Contrary to the international recommendation [25], we did not include a fortified food (e.g., fortified corn-soy blend) in the food rations, to avoid the risk of a micronutrients overdose. Indeed, the intervention RUSF already provided the recommended nutrient intake for most of the micronutrients, and it was judged logistically infeasible to organize two different food rations, i.e., one with (control) and one without (intervention) additional multiple micronutrients (MMNs).

Prior to this intervention, an acceptability test was conducted in a convenience sample of 30 non-wasted children. Caretakers were given a single dose of 46 g and were asked to feed their child ad libitum during 20 min. Subsequently, the remaining portion was weighed, and the consumed quantity calculated by subtraction. This test revealed that on average 75.8% (95% CI: 65.6, 85.9) of the offered quantity was consumed. As proposed by Adu-Afarwuah et al. [26], we considered 50% consumption of the offered quantity to be meaningful on such short duration. Since the lower end of the 95% confidence interval is greater than 50% of the amount of RUSF offered to the children, the supplement was considered acceptable.

We encouraged the mothers to bring their children with them to the monthly food distributions, regardless of their intervention status. Children were enrolled from early June to mid-July 2011 and scheduled to come for four follow-up visits. At each visit, child anthropometric measurements and morbidity were recorded. Children who were classified as moderately wasted (weight-for-height <80% of NCHS reference median) or severely wasted (weight-for-height <70% of NCHS reference median) were discharged from the study and referred to a community-based management of acute malnutrition program located within the city's nutrition rehabilitation centers. All participating mothers were given a family food ration as described above.

Measurements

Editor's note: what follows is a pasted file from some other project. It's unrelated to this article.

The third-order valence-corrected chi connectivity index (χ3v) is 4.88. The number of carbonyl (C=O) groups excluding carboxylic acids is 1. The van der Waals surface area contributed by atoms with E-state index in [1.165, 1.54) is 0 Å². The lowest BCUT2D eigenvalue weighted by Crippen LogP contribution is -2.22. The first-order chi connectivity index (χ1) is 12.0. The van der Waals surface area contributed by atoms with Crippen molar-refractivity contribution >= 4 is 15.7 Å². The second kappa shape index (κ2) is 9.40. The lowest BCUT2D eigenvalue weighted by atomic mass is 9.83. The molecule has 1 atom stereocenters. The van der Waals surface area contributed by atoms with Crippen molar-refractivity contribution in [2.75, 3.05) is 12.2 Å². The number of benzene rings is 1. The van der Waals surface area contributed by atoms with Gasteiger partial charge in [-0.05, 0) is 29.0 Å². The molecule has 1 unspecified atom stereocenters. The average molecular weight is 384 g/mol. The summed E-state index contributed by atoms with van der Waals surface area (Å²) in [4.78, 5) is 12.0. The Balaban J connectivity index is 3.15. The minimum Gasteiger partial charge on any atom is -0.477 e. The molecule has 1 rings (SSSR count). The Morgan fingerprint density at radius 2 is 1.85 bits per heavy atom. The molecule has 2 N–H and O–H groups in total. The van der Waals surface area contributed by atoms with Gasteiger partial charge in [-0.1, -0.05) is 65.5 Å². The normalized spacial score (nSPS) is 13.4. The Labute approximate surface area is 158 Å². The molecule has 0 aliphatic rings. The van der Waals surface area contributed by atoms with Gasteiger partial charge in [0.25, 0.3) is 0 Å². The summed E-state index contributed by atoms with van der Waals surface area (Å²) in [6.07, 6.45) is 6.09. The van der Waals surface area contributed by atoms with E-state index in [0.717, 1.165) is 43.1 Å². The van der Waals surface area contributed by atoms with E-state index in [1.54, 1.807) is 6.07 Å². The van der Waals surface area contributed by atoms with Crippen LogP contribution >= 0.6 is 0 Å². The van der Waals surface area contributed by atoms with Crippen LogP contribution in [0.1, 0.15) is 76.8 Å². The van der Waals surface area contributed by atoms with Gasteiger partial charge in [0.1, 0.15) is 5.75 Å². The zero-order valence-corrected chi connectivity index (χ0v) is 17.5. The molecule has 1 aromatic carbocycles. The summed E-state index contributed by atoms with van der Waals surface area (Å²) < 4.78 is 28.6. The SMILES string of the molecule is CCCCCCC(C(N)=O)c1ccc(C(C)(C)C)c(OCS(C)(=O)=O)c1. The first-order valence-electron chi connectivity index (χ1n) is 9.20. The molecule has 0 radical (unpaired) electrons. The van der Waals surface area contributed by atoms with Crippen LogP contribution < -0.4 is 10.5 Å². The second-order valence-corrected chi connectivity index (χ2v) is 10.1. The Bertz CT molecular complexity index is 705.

We used a pretested questionnaire to collect data on socioeconomic (education, occupation, and assets ownership) and demographic characteristics of enrolled households. Child age at screening was estimated using a locally adapted event calendar if a birth certificate was unavailable.

Anthropometric measurements were conducted monthly using a standard procedure and calibrated instruments. Weight was measured using an electronic SECA 835 scale. Wooden planks were made to ensure scales' stability and to allow measurement to the nearest 0.1 kg. Children were measured naked or with very light underwear, and without necklaces. Recumbent length (<24 mo) and height (≥24 mo) were recorded to the nearest 0.1 cm using a wooden measuring board (Menuiserie Besnard). Mid-upper arm circumference (MUAC) was measured using a non-stretchable tape (Octopuss). We recorded MUAC to the nearest 0.1 cm. Episodes of diarrhea, respiratory tract infection, and fever were recalled for 1 wk before the monthly interview. Respiratory tract infection was diagnosed through reports by the mother/caregiver of persistent cough or difficulty in breathing during the last week (yes/no). A diarrheal episode was defined as having at least three loose stools within a day. Fever episodes were diagnosed by mother/caretaker during the last week (yes/no). In case of death, we carried out a verbal autopsy adapted from WHO standards [27],[28]. Hemoglobin concentration was measured at baseline (June) and at the end of the intervention (November) or when a child was discharged from the study, using a daily calibrated electronic device HemoCue Hb 201+.

Standardized forms were used to collect data. Measurements were taken by teams of trained nurses and assistants. The accuracy and precision of the measurements was assessed during standardization sessions prior to the study [29]. Anthropometric data were recorded twice on separate forms by different field teams to avoid the second recording being influenced by the first. Data collectors were blinded to group assignment when measurements were taken.

Data Analysis

The primary study outcome was the cumulative incidence of acute malnutrition or wasting defined as weight-for-height Z-score (WHZ) <−2 [23] or presence of bilateral pitting edema. Secondary outcomes included mean WHZ change over time, prevalence of stunting at end point defined as height-for-age Z-score (HAZ)<−2, mean HAZ change over time, MUAC change over time, mean hemoglobin concentration at end point, prevalence of anemia at end point (hemoglobin <110 g/l), and morbidity. WHO Z-scores were calculated in STATA 11.2 using the ZSCORE06 command [30]. Although the national nutrition protocol in Chad prescribed the use of the NCHS growth reference, we opted to analyze the data using the WHO international growth references to make our results more comparable to recent studies. It is noteworthy to mention that none of the study conclusions were altered when analyzing the outcome data using the NCHS growth reference. Children providing at least two measurements with complete covariate data were included for analysis. To assess a possible bias in missing outcome data, we reanalyzed the data after imputation of the missing outcome data using the last value carried forward method.